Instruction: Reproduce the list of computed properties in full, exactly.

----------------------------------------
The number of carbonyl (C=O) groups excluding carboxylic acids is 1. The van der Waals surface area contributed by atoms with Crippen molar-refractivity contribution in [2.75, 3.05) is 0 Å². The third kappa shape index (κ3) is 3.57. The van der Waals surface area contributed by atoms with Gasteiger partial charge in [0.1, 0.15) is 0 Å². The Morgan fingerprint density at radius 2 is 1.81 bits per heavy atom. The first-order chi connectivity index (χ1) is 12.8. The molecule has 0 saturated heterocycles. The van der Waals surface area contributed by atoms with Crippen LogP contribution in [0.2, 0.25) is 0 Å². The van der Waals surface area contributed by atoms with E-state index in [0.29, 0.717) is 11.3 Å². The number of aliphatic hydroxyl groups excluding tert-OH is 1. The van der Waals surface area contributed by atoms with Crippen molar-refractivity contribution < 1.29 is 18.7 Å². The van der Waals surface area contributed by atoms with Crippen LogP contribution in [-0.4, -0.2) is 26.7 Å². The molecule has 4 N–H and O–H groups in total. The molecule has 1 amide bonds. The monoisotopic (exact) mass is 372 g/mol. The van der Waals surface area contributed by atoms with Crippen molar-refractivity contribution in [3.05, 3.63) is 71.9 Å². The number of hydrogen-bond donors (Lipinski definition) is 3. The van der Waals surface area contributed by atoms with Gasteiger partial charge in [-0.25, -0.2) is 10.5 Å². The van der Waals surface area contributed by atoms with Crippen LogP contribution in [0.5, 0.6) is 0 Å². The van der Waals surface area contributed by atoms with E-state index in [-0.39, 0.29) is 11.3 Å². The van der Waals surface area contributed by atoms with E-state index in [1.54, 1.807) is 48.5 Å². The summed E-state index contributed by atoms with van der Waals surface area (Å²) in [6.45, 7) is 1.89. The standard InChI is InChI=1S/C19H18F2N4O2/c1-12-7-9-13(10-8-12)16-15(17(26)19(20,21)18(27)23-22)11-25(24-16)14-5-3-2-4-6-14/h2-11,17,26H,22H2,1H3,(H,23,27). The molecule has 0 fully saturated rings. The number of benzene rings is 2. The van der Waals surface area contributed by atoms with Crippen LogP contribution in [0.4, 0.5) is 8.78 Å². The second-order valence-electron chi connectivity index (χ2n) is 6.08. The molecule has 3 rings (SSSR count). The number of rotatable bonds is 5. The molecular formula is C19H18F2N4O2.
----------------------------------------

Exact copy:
The number of carbonyl (C=O) groups excluding carboxylic acids is 1. The van der Waals surface area contributed by atoms with Crippen molar-refractivity contribution in [2.75, 3.05) is 0 Å². The third kappa shape index (κ3) is 3.57. The van der Waals surface area contributed by atoms with Gasteiger partial charge in [0.1, 0.15) is 0 Å². The Morgan fingerprint density at radius 2 is 1.81 bits per heavy atom. The first-order chi connectivity index (χ1) is 12.8. The molecule has 0 saturated heterocycles. The van der Waals surface area contributed by atoms with Crippen LogP contribution in [0.2, 0.25) is 0 Å². The van der Waals surface area contributed by atoms with E-state index in [0.29, 0.717) is 11.3 Å². The number of aliphatic hydroxyl groups excluding tert-OH is 1. The van der Waals surface area contributed by atoms with Crippen molar-refractivity contribution < 1.29 is 18.7 Å². The van der Waals surface area contributed by atoms with Crippen LogP contribution in [-0.4, -0.2) is 26.7 Å². The molecule has 4 N–H and O–H groups in total. The molecule has 1 amide bonds. The monoisotopic (exact) mass is 372 g/mol. The van der Waals surface area contributed by atoms with Crippen molar-refractivity contribution in [3.05, 3.63) is 71.9 Å². The number of hydrogen-bond donors (Lipinski definition) is 3. The van der Waals surface area contributed by atoms with Gasteiger partial charge in [-0.25, -0.2) is 10.5 Å². The van der Waals surface area contributed by atoms with Crippen LogP contribution in [0.5, 0.6) is 0 Å². The van der Waals surface area contributed by atoms with E-state index in [-0.39, 0.29) is 11.3 Å². The van der Waals surface area contributed by atoms with E-state index in [1.54, 1.807) is 48.5 Å². The summed E-state index contributed by atoms with van der Waals surface area (Å²) in [6.45, 7) is 1.89. The standard InChI is InChI=1S/C19H18F2N4O2/c1-12-7-9-13(10-8-12)16-15(17(26)19(20,21)18(27)23-22)11-25(24-16)14-5-3-2-4-6-14/h2-11,17,26H,22H2,1H3,(H,23,27). The molecule has 0 fully saturated rings. The number of benzene rings is 2. The van der Waals surface area contributed by atoms with Crippen LogP contribution in [0.4, 0.5) is 8.78 Å². The second-order valence-electron chi connectivity index (χ2n) is 6.08. The molecule has 3 rings (SSSR count). The number of rotatable bonds is 5. The molecular formula is C19H18F2N4O2.